Historical reference 1793/6 in the Mira Noble Reference, the "Holey Dollars of New South Wales".
The Mexico Mint mint mark 'M' with the circle above it is clear as is the counter stamps New South Wales and 1813.
The status of the Holey Dollar as Australia’s first coin ensures that it will never be forgotten and, as time passes, its historical value can only increase.
The Holey Dollar is wanted in all quality levels. And all price levels. And demand is coming from local collectors as well as international buyers. Jointly, they are pushing prices.
The minimum entry point for acquiring a Holey Dollar used to be $25,000 - $35,000. It now stands at $45,000 - $55,000.
We sense that, once sold, this coin will be extremely difficult to replace.
More than 80,000 convicts were transported to the penal colony of New South Wales over an eighteen-year period. One of the most famous of them all was William Henshall, the emancipated convict charged with the responsibility of creating our very first coins.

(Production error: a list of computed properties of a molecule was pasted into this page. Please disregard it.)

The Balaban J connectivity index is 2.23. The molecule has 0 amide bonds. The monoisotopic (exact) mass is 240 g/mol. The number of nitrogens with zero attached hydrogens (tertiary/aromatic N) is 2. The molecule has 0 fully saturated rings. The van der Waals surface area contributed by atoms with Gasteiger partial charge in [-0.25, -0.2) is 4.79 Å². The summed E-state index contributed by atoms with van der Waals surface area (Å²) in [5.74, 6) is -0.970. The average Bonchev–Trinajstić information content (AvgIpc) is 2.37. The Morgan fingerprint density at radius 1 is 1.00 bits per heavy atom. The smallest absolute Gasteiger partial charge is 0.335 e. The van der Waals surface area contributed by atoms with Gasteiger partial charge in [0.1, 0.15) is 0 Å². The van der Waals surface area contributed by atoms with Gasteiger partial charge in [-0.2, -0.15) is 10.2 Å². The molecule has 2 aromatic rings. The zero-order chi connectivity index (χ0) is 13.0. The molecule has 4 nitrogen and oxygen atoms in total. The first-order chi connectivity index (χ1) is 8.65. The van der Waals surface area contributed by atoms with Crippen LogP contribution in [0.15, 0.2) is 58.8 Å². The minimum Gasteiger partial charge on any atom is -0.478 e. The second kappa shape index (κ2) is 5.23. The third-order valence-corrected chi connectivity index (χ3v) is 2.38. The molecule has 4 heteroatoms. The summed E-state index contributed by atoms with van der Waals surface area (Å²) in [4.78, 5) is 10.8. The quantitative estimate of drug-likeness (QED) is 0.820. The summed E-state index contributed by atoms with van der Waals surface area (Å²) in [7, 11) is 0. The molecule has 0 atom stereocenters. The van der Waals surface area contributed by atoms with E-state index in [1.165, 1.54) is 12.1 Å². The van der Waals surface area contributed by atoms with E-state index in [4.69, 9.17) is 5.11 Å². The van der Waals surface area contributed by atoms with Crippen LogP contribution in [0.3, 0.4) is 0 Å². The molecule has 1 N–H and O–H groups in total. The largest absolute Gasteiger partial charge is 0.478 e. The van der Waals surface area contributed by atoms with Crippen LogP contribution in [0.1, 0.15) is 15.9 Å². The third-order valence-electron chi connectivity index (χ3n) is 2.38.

When William Henshall created this coin, he picked up a 1793 Spanish Silver Dollar that had been struck at the Mexico Mint. Using crude equipment, he cut a hole in it.
He then continued the minting process by over-stamping the inner circular edge of the hole with the words New South Wales, the date 1813 and the value of five shillings.
In so doing he created history by becoming Australia’s first mint master and created one of Australia’s greatest coin rarities, the 1813 Holey Dollar.
No other coin has had so many books written about it. No other coin has been so highly exhibited.
Talk to those fortunate owners, either private collectors or institutions such as Macquarie Bank, National Museum of Australia and the Mitchell Library, and you quickly realise that the Holey Dollar is viewed as the jewel in their collection.
The Holey Dollar is a coin that is held in the utmost respect. It is history. And yet it is refreshingly current.
The ingenuity of Governor Lachlan Macquarie in creating our first coin is reflected in the naming of the Macquarie Bank and the bank’s ultimate adoption of the Holey Dollar as it logo.